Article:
The OKG prospect in the Umiakoviarusek Lake region of Labrador provides an excellent laboratory to study anorthosite-mangeric-charnockite-granite (AMCG) magmatism, pyroxenite-leucotroctolite hosted magmatic Ni-Cu sulphide mineralization and metallogeny. This thesis has used a combined field, geochemical and isotopic approach to assess the following problems: 1) what is the geology and nature of mineralization at the OKG prospect; 2) what are the isotopic and geochemical attributes of the anorthositic and granitoid rocks, and do they display any similarities to the Nain Plutonic Suite (NPS); 3) what is the nature and style of magmatic Ni-Cu sulphide mineralization; and 4) what are the chemical and isotopic controls on the genesis of the OKG Ni-Cu sulphide mineralization. -- The geology of the OKG prospect consists largely of anorthositic (sensu lato) and granitoid rocks, with lesser Archean gneisses and mineralized pyroxenitic (sensu lato) rocks. The Archean gneisses are predominantly amphibolitic/mafic granulite and subequal metatonalitic to quartzofeldspathic gneisses. The anorthositic and granitoid rocks of the property are predominantly anorthositic and leuconoritic and occur both north and south of Umiakoviarusek Lake and as a northwesterly trending body in the eastern portion of the property. Granitoid rocks are in roughly subequal proportions to the anorthositic rocks and range from mozonite, quartz momzonite, syenite, quartz syenite, alkali feldspar granite and granite. Traditionally these anorthositic and granitoid rocks have been assigned to the Nain Plutonic Suite (NPS)- however, recent work in this region has shown that much of the rocks in this region actually, and likely Paleoproterozoic and exhibit evidence of deformation and metamorphic influence from the ca. 1.86-1.74 Ga Torngat Orogen. These features include: 1) localized sinistral strike-slip and ductile (mylonitic) faulting and related folding; 2) the presence of foliations within the granitoid rocks that mirror the grain of the Archean gneisses and the Torngat Orogen; 3) prevalent secondary, metamorphic replacement and recrystallization of primary igneous mineralogy with secondary greenschist facies assemblages; and 4) intrusion by metabasic dykes that have widespread replacement of primary igneous mineralogy by secondary greenschist facies assemblages. -- In contrast, the mineralized pyroxenitic-leuctroctolitic rocks of the OKG prospect do not show the secondary deformation and metamorphic features common in the anorthositic and granitoid rocks. Furthermore, even in proximity to ductile faulting they retain pristine igneous textures without secondary replacement of igneous mineral assemblages. The apparent lack of influence from the Torngat Orogen suggests a likely Mesoproterozoic age for the dykes and related mineralization. The mineralization within the OKG is always spatially, and genetically, associated with these pyroxenitic dykes. Commonly on surface the massive sulphide mineralization is podiform in nature and is localized near the dykes, within the anorthositic rocks. Disseminated mineralization is typically found within the pyroxenitic intrusives occurring as intercumulus disseminations, that locally grade to semi-massive in nature and exhibiting "net textures". In drill core the pyroxenitic intrusives show sharp contacts with the surrounding anorthositic rocks and have gradational assemblages from disseminated (≈5%) near their tops, through to semi-massive (≈30%), to massive sulphide near their basal contacts with the anorthositic rocks. Sulphide assemblages for both the massive and disseminated sulphides have a high temperature assemblage of magnetite and pyrrhotite, with successively lower temperature exsolved grains of pyrite, chalcopyrite and pentlandite, in this order. -- Geochemically the anorthositic and granitoid rocks have similar attributes to the younger Nain Plutonic Suite. On primitive mantle normalized multi-element plots the anorthositic rocks have variably positive Sr, Eu, and Ti anomalies, and flat to negative Th and Nb anomalies. The granitoid rocks also show relatively flat to negative Th and Nb anomalies, but have higher total REE, in particular LREE, have negative Sr and Ti anomalies, relatively flat to slightly positive Eu anomalies, and very pronounced positive Zr anomalies. Isotopically the anorthositic rocks have ISr (@2050Ma) ranging from 0.7048-0.7082, εNd (@2050Ma) = -4.1 to -11.8,fSm/Nd from -0.30 to -0.68, and TDM ages from 2.54 to 3.64Ma (average 3.16Ga). The granitoids have ISr (@2050Ma) ranging from 0.7036 to 0.7598, εNd (@2050Ma) = -5.1 to -9.7,fSm/Nd from -0.35 to -0.50, and TDM ages from 2.82 to 3.26 Ga (average 3.03 Ga). The presence of negative Th and Nb, coupled with the isotopic data, suggest that the anorthositic and granitoid rocks have significant contribution from a source with negative Th and Nb, coupled with a long crustal residence time. This is consistent with incorporation and influence from Archean source materials, most likely the Nain Province gneiss. Furthermore, although older than the NPS, the similarities in geochemistry and isotope behaviour suggest that these Paleoproterozoic anorthositic and granitoid rocks formed in a manner petrogenetically similar to the NPS. -- An integrated geochemical and isotopic approach to the pyroxenite hosted mineralization has been undertaken using trace and REE geochemistry, PGE geochemistry, sulphur isotopes, and Nd isotopes. Using the trace and REE chemistry there are two distinctive chemical subdivisions of the dykes including those from surface and those from the subsurface. Pyroxenitic rocks from the surface zones of mineralization are characterized by variably depleted LREE relative to the MREE and HREE (LaN/YbN=0.18-0.31, CeN/YbN=0.22-0.36, LaN/SmN=0.28-0.52), and have variably flat to negative Eu anomalies (Eu/Eu* = 0.08-0.14). In contrast, the subsurface dykes from one drill hole have marked increases in the LREE relative to the surface dykes (LaN/YbN=1.23-3.33, CeN/YbN=l.16-3.50, LaN/SmN= 1.47-1.99), but retain similar Eu concentrations (Eu/Eu* = 0.04-0.21). The extended plots for the dykes also show varying behaviour with the surface dykes having lesser enrichments in the LFSE and Zr (Zr/Y = 0.6-1.4) relative to the subsurface dykes (Zr/Y = 0.6-2.3); while both groups of dykes show well developed negative Th anomalies. Neodymium isotopes also show the same distribution with the surface samples containing εNd (@1300Ma) = -1.1 to -4.8, and fSm/Nd = +0.39 to +0.75; while the subsurface dykes have εNd (@1300Ma) = -3.9 to - 13.6, fSm/Nd = -0.30 to -0.47, and TDM ages from 2.39 to 3.40 Ga (average 2.74 Ga). The marked differences in trace, REE, and Nd isotope geochemistry of the surface and subsurface dykes suggest that the subsurface dykes underwent significant degrees of crustal contamination relative to the surface dykes. -- The PGE patterns for the OKG surface pyroxenites and the massive sulphides show very distinctive patterns. The PGE patterns for the pyroxenitic rocks with disseminated (2-20%) sulphide show trough shapes with depleted PGE relative to Ni and Cu (Ni/IrMN (average) = 17.47, Cu/PdMN (average) = 14.12). The massive sulphides have a similar trough pattern (Ni/IrMN (average) = 7.85, Cu/PdMN (average) = 4.96) with the exception of total concentration of the PGE, and the development of a negative Pt anomaly; suggesting a common genetic relationship between the pyroxenitic intrusives and sulphide mineralization. However, all are depleted in PGE relative to Ni and Cu suggest PGE loss due to a prior sulphide removal event. Sulphur isotope data for the OKG sulphides are very restricted and range from δ³⁴S = +1.0 to +1.8‰. The overwhelming homogeneity of the sulphides and location within magmatic sulphur ranges (δ³⁴S = 0±3‰) suggests that magmatic sulphur, rather than external sulphurization was the major source of sulphur in the sulphides. -- The combination of field, geochemical and isotopic geochemistry allows a model for the OKG sulphides to be proposed. The REE chemistry of the surface pyroxenitic and leucotrocolitic rocks have similarities to compiled values for spinel lherzolites and peridotites from the subcontinental lithospheric mantle (SCLM). It is suggested that the pyroxenitic-leucotroctolitic dykes evolved and equilibrated with source liquids that were Eu and LREE depleted and derived from a depleted mantle (SCLM) source. The presumed Mesoproterozoic age for the pyroxenitic dykes suggests that melting was likely initiated by basaltic underplating associated with plumes associated with NPS magmatism. It is interpreted that early melts, that comprised the subsurface occurrences, rose along preexisting faults and structures that were both associated with the remnants of the Torngat Orogen, and those accompanying extension and emplacement of the NPS. While rising along these faults the pyroxenitic magmas underwent both fractionation and assimilation of Nain Province crustal material (ca. 35% as deduced from neodymium crustal index (NCI) calculations) resulting in LREE, Ba, Rb, and K enrichments, retention of low Th and Nb, and obtaining low εNd (@1300Ma) signatures. This crustal contamination resulted in an increase in silica to the pyroxenitic magmas inducing sulphide saturation and with continued rising into the crust were emplaced with some degree of turbulence into their anorthositic hosts. Upon emplacement sulphide segregation occurred resulting in the subsurface base-metal sulphide occurrences. -- Surface pyroxenitic rocks also show Nain Province influence, including negative Th anomalies and εNd (@1300Ma) signatures. It is likely that crustal contamination (ca. 5% as deduced from NCI calculations), coupled with natural silicate fractionation resulted in sulphur saturation and segregation upon emplacement on surface. The lower degrees of contamination in the surface pulses may be explained if they are actually younger than the subsurface pulses and followed chemically insulated paths that were previously taken by the subsurface pulses.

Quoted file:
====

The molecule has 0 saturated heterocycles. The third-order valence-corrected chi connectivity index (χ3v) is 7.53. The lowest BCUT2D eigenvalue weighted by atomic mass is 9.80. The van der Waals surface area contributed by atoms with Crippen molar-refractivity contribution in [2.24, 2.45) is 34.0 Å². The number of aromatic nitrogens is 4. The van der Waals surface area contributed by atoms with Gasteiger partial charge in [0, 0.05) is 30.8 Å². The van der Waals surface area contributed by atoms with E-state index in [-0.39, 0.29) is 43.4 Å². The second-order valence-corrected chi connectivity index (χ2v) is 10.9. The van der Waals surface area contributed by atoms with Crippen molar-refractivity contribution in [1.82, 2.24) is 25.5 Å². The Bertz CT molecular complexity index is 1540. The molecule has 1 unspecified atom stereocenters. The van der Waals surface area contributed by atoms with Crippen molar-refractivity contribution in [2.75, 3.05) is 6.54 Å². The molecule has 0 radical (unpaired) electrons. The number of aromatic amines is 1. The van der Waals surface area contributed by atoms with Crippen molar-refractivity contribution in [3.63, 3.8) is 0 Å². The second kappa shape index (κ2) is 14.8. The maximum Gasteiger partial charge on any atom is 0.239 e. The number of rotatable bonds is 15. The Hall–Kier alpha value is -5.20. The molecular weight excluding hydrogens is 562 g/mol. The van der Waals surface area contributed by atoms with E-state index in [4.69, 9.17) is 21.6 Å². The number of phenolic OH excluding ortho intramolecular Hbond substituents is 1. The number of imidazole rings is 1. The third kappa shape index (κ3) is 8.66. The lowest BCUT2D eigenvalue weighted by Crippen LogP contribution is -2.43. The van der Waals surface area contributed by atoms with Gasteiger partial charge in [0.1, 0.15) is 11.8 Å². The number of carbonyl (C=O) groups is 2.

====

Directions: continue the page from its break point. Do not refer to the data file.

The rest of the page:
Item Type: Thesis (Masters)
URI: http://research.library.mun.ca/id/eprint/6578
Item ID: 6578
Additional Information: Includes bibliographical references.
Department(s): Science, Faculty of > Earth Sciences
Date: 1998
Date Type: Submission
Geographic Location: Canada--Newfoundland and Labrador--Labrador--Umiakoviarusek Lake Region
Library of Congress Subject Heading: Nickel sulphide--Newfoundland and Labrador--Umiakoviarusek Lake Region; Magmatism--Newfoundland and Labrador--Umiakoviarusek Lake Region; Metallogeny--Newfoundland and Labrador--Umiakoviarusek Lake Region